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Monday 2 July 2001

A.I. Mines Science Fiction's Rich Robotic History
by Jeff Berkwits

(Exclusive to Locus Online)

What is it that makes the idea of creating a synthetic, self-aware entity so appealing to both scientists and science fiction fans? Is it humanity's desire to emulate God, or simply a natural hunger to better understand the thought processes and emotional forces that define who we are as human beings? Although researchers have only recently begun to seriously consider the real-life ramifications of artificial intelligence, for decades prescient writers and filmmakers have offered intriguing glimpses of a future filled with mindful machines and sentimental, man-made servants.

In fact, Steven Spielberg's new movie A.I. is loosely based upon Brian Aldiss's short story "SuperToys Last All Summer Long", first published more than 30 years ago. However, as most long-time SF aficionados already know, earlier literary examples of emotional automatons also exist. Philip K. Dick wrote "Do Androids Dream of Electric Sheep" (the basis for the film Blade Runner) in 1968, while Lester del Rey's classic 1938 tale "Helen O'Loy" explores the loving bond that arises between a man and his overly romantic robot. Proto-science-fictional creations such as Frankenstein and the Golem serve as further proof of humankind's ages-old interest in creating artificial life.

For over 100 years, forward-thinking moviemakers have been bringing manufactured men to the big screen, too. Georges Méliès' long-lost Coppélia the Animated Doll, a short film produced in 1900, was among the earliest cinematic stories to deal with the concept of inorganic life, while the famed Metropolis (1926) featured a beautiful, albeit still compassionless, automated doppelgänger. Of course, one of the first -- and, to this day, most literally heartwarming -- instances of a robot with emotional aspirations is the Tin Man from The Wizard of Oz (1939), who wanted nothing more than to possess a heart!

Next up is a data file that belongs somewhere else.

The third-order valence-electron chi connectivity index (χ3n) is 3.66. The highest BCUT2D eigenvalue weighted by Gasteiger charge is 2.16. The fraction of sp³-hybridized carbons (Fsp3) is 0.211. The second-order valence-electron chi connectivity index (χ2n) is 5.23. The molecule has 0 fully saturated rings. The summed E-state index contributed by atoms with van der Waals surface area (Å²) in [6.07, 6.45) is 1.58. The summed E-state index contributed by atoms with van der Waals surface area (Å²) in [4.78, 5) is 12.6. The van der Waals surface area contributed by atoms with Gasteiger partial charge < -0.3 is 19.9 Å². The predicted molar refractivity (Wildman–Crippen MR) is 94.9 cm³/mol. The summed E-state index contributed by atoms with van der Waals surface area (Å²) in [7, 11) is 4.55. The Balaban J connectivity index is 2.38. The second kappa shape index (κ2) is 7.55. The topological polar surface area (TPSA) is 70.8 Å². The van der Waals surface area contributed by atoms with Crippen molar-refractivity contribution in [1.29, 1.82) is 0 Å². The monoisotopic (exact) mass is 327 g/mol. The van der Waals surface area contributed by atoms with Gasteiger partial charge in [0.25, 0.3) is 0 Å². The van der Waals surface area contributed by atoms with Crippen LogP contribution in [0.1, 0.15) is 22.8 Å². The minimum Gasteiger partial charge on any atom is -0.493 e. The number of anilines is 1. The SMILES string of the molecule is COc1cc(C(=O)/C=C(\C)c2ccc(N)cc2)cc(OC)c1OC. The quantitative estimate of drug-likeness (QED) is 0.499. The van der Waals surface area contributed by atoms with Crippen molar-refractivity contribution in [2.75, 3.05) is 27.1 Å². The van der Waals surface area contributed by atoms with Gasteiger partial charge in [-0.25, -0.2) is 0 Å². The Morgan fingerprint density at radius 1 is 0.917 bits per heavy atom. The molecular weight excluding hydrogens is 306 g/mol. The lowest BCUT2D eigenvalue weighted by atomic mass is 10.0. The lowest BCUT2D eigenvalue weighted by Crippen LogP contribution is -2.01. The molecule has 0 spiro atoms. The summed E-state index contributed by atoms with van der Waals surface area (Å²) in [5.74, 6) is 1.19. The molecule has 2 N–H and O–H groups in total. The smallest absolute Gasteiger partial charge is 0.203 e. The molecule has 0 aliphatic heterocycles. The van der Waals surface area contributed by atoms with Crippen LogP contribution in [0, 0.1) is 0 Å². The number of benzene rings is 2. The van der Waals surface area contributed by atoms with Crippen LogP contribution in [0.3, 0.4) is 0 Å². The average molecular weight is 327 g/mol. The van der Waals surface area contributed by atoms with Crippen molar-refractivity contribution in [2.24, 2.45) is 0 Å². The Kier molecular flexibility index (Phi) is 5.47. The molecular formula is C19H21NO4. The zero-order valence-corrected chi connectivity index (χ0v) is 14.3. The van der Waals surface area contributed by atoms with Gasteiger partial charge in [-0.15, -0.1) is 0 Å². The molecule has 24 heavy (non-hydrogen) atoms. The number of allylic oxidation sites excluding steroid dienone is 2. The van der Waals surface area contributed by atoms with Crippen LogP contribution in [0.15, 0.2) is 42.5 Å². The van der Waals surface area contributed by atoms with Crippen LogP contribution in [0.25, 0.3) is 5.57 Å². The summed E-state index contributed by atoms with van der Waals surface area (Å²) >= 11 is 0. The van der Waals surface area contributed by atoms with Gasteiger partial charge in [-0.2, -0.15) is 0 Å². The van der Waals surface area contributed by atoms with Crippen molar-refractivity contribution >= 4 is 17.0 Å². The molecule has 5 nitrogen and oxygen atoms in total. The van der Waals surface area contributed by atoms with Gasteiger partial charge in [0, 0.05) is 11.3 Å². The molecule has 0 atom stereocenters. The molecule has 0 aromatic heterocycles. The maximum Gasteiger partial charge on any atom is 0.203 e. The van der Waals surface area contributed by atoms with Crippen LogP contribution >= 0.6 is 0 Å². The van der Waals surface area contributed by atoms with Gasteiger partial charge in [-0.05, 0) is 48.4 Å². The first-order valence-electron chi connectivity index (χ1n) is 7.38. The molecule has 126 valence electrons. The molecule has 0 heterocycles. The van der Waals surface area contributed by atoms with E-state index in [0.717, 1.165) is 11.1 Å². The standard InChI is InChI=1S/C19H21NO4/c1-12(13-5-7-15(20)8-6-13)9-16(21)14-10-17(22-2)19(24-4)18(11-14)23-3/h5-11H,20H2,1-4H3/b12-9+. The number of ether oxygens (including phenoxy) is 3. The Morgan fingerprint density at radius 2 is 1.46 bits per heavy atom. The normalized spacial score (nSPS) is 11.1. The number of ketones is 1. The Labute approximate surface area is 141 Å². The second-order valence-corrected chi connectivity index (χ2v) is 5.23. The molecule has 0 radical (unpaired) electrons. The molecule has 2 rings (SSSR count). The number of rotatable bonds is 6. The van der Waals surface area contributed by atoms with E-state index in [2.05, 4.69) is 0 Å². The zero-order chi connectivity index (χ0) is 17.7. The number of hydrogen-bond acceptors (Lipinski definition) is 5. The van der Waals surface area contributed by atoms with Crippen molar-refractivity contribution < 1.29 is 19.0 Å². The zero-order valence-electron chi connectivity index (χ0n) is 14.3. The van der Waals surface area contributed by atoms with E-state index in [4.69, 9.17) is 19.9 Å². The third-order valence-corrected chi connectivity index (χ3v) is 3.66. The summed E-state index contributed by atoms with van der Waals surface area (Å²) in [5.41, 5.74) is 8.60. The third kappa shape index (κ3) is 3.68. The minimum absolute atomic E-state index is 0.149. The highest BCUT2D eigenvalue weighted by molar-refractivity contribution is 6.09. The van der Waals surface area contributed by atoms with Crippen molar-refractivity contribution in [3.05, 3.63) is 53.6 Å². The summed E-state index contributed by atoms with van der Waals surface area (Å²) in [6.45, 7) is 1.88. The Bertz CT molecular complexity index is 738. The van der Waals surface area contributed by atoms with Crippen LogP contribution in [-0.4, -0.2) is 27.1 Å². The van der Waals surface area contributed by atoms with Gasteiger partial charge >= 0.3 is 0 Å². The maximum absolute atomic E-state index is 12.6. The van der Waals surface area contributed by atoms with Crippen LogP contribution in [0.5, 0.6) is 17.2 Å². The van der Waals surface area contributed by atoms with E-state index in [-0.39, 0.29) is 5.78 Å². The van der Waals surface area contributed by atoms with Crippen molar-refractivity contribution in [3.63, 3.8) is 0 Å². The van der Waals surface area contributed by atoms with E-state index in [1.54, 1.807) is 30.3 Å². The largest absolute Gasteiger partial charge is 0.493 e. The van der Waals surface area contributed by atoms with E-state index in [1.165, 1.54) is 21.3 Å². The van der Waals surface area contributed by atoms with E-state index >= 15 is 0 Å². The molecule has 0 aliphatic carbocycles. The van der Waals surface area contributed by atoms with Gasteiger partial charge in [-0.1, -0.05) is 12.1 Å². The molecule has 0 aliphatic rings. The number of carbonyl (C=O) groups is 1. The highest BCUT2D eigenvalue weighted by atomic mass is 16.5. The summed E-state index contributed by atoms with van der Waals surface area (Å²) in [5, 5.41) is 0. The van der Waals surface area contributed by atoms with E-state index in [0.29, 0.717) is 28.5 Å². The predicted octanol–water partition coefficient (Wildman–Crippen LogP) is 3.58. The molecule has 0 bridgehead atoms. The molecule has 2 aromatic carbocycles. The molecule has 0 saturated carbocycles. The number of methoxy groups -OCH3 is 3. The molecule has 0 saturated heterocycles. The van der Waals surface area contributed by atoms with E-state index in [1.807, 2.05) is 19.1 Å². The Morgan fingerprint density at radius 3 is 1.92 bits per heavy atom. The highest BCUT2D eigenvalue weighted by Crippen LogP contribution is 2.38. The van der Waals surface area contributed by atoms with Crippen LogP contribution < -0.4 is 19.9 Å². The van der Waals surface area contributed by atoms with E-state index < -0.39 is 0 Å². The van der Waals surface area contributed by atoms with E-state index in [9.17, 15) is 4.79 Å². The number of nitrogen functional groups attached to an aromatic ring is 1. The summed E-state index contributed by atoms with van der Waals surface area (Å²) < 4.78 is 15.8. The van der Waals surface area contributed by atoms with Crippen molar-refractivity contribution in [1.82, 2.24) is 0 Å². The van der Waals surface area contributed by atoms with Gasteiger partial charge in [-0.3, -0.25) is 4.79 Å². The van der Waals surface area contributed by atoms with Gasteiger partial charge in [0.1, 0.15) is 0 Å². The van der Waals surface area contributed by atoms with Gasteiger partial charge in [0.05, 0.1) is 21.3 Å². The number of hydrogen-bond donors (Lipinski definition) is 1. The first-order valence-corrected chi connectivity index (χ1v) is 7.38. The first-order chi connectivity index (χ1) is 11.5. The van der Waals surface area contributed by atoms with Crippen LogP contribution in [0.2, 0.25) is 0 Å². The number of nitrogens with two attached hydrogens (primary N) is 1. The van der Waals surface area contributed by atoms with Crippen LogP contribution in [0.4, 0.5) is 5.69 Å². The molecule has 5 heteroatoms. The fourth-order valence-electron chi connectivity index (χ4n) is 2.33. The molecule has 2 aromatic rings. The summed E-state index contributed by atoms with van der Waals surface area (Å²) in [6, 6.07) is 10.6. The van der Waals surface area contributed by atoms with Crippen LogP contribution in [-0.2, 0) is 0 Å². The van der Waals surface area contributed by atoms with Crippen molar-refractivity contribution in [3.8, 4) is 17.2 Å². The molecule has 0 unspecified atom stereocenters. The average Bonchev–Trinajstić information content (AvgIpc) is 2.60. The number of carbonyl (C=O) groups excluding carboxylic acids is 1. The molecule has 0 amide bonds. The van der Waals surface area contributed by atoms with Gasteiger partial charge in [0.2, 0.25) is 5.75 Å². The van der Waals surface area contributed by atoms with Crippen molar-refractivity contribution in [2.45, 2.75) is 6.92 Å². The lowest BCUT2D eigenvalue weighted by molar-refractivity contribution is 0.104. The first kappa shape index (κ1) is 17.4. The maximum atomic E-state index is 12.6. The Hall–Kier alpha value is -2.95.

Nevertheless, it wasn't until much later in the century that Hollywood began examining in depth the concept of machines with actual empathy. Such pictures as Westworld (1973), The Stepford Wives (1974), and Demon Seed (1977) generally emphasized more malicious or lustful passions (often on behalf of both the automatons and their creators), just as movies like Star Wars (1977), Heartbeeps (1981), and the admittedly maudlin Bicentennial Man (1999) -- the last-named based, in part, on Isaac Asimov's 1976 story of the same title -- showcased more benign desires. Television provided similar androids, including the neurotic Marvin from The Hitchhiker's Guide to the Galaxy and the emotion-seeking Data from Star Trek: The Next Generation (ironically, the opposite of the original Star Trek's Spock, who eschewed feelings for machine-like logic). And not all of these entities looked like human beings: 2001: A Space Odyssey (1968) featured the famous HAL 9000, while the little-known but lovable Electric Dreams (1984) starred a sentient home computer.

The movie A.I. is sure to spark further discussion and speculation about whether advances in synthetic intelligence represent the future of humanity or the first steps toward the downfall of civilization. It's a prudent concern, and one that's sure to continue, guaranteeing additional SF insight -- through short stories, novels and film -- for years to come.

Jeff Berkwits has covered science fiction movies and literature for numerous online and print periodicals including Cinescape, SCI FI,,, and Filmfax, among others, and at one time was the publisher and editor of ASTERISM: The Journal of Science Fiction, Fantasy, and Space Music. He is currently a staff writer for Science Fiction Weekly.

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